The housing market is rebounding nicely and is on track for the best year since 2007. However, sentiment and purchases can turn on a dime if domestic, geopolitical, or equity-related uncertainty heightens.
August new home sales grew 18% year-over-year and our database shows builders are averaging about 2.0 sales per month per community nationally compared to 1.5 this time last year. The good news is complemented by slowing home price appreciation, mortgage rates sub-4.0%, and a broader stock market that hit the best year-to-date gain since 1997.
New Home Sales On Track For Best Year Since 2007
New home sales spiked this summer as consumers reevaluated whether now is a good time to buy a home.
Builders are finally bearing the fruit of their supply pivot over the past few years. Housing affordability is not a new challenge and builders have been structuring their new communities to try to lower average sales price by providing smaller homes, denser neighborhoods, or more attached product.
Data from Zonda shows Las Vegas, Phoenix, Riverside, Sacramento, and Orlando are selling the fastest on a per-project basis. All of the markets are hitting at least 2.5 sales per month per community. Riverside is the only one of the five to see the average sales rate per community drop on a year-over-year basis from roughly 3.5 to just below 3.0.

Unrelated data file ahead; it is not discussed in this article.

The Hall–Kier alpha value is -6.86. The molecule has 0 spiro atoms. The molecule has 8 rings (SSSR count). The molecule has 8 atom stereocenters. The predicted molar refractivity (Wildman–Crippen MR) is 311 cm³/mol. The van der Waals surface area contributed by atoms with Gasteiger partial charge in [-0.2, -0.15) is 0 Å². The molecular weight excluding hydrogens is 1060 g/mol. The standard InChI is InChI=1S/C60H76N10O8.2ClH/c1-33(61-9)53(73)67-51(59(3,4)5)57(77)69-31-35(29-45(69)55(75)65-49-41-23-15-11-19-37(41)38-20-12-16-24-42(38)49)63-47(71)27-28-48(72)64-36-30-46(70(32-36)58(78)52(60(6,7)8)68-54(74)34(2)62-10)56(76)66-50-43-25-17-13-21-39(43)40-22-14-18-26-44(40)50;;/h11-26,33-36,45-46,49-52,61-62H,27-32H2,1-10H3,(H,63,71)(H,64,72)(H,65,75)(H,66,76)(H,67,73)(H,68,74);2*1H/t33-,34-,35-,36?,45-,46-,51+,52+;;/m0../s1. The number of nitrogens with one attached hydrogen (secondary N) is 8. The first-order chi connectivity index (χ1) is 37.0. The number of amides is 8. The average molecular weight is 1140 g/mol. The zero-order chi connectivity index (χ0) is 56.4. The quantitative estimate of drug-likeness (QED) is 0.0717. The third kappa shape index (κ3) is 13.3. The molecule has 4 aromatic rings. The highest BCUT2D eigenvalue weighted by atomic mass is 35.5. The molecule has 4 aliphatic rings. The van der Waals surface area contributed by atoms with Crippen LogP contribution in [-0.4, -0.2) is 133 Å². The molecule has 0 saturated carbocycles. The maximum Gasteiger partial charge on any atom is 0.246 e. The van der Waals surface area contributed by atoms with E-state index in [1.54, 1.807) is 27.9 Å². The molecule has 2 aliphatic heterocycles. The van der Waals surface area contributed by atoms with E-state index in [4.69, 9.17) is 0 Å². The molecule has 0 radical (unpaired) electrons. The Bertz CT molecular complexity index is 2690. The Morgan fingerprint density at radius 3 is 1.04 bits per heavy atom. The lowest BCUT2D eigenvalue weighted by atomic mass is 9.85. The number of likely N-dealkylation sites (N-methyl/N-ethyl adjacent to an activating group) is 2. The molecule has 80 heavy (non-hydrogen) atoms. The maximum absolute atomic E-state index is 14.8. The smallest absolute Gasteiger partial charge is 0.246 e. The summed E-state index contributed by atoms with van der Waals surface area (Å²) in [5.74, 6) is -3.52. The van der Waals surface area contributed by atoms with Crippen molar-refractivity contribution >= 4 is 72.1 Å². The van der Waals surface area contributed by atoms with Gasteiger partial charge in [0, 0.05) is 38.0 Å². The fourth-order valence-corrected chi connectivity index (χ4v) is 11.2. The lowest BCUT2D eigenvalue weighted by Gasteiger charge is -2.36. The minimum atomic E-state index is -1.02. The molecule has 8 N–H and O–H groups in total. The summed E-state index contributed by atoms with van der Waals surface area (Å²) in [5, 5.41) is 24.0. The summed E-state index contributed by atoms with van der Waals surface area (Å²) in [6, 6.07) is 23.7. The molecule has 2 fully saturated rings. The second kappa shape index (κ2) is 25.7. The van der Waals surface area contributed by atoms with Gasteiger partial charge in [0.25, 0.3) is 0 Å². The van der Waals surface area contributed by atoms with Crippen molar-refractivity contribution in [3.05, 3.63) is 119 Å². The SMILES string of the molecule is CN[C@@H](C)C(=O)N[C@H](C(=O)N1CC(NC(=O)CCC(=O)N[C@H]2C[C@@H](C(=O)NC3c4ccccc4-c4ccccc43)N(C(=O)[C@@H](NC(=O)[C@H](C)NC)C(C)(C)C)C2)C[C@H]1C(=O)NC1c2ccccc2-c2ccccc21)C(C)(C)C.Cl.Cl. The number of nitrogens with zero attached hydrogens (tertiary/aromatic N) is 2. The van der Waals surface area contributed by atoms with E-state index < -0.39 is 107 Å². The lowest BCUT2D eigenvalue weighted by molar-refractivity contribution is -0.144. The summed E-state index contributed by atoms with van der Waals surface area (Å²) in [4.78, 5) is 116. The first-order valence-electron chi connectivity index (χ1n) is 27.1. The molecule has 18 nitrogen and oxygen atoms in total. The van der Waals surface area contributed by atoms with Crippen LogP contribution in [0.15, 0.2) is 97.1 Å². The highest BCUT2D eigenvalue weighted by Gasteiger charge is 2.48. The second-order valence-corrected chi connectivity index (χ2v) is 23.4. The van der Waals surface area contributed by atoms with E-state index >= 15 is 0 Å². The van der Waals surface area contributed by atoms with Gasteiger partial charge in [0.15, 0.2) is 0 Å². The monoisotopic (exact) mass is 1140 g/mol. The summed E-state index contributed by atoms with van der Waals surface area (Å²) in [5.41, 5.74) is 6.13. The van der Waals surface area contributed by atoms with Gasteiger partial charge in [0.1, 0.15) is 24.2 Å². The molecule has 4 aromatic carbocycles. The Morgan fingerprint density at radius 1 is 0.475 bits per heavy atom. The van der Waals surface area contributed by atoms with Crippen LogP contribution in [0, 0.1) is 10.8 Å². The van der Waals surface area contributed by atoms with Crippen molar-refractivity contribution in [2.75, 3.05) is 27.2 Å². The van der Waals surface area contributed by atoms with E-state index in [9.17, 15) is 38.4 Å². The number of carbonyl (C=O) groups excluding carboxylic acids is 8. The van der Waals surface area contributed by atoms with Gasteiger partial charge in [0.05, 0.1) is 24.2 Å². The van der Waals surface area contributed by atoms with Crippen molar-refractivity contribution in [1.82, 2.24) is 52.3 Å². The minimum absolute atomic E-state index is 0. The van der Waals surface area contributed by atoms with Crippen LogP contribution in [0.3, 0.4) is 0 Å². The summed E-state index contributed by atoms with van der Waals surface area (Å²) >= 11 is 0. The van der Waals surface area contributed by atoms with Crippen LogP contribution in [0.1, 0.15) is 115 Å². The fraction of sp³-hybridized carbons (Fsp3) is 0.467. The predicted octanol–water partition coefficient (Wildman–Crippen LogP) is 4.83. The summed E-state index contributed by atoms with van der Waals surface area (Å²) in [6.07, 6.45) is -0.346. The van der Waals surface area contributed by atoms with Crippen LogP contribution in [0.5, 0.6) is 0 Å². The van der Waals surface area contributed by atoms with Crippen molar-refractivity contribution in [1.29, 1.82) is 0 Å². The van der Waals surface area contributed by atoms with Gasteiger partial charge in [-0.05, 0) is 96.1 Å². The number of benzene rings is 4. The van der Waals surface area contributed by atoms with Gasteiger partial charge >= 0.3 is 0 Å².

The new and existing home markets are behaving differently. New home sales, 10% of overall transaction activity, are up 6.6% year-to-date. The remaining 90% of the market, the existing home space, is down 2.5% over the same period. If existing home sales remain depressed, overall housing and economic activity could slow due to longer household tenure and the resulting fewer transactions.
New Home Inventory Back At The Historical Average
Months of new home supply is down compared to August 2017 and 2018 levels, but 12% above the lows during the same month in 2016.
During the slowdown in 2H18, months of new home inventory peaked at 7.4. Incentives and price cuts offered by builders and rebounding consumer demand helped stabilize supply.
Beyond seasonal trends, the existing home space had little build-up in supply during the same period as homeowners withheld their homes from the market.
Lack of supply at the right price point is holding new home sales back and is one of the fundamental reasons the market is performing below potential.
Home Prices Continue The Flattening Trend
The Corelogic/Case-Shiller 20-City Composite Index shows home prices grew 2.0% year-over-year.
Seattle was the only city in the index that went negative in July on a year-over-year basis. Year-to-date trends from public record data show a downward adjustment to home prices in San Jose as well.
San Francisco, Los Angeles, and New York, three markets particularly vulnerable to the changes to state and local income taxes, were barely positive in the latest release.
Looking at price data by tiers highlights that even the highly desirable entry-level product is not immune to slowing growth. For example, bottom-tier prices grew 11% year-over-year last July compared to 6% this year.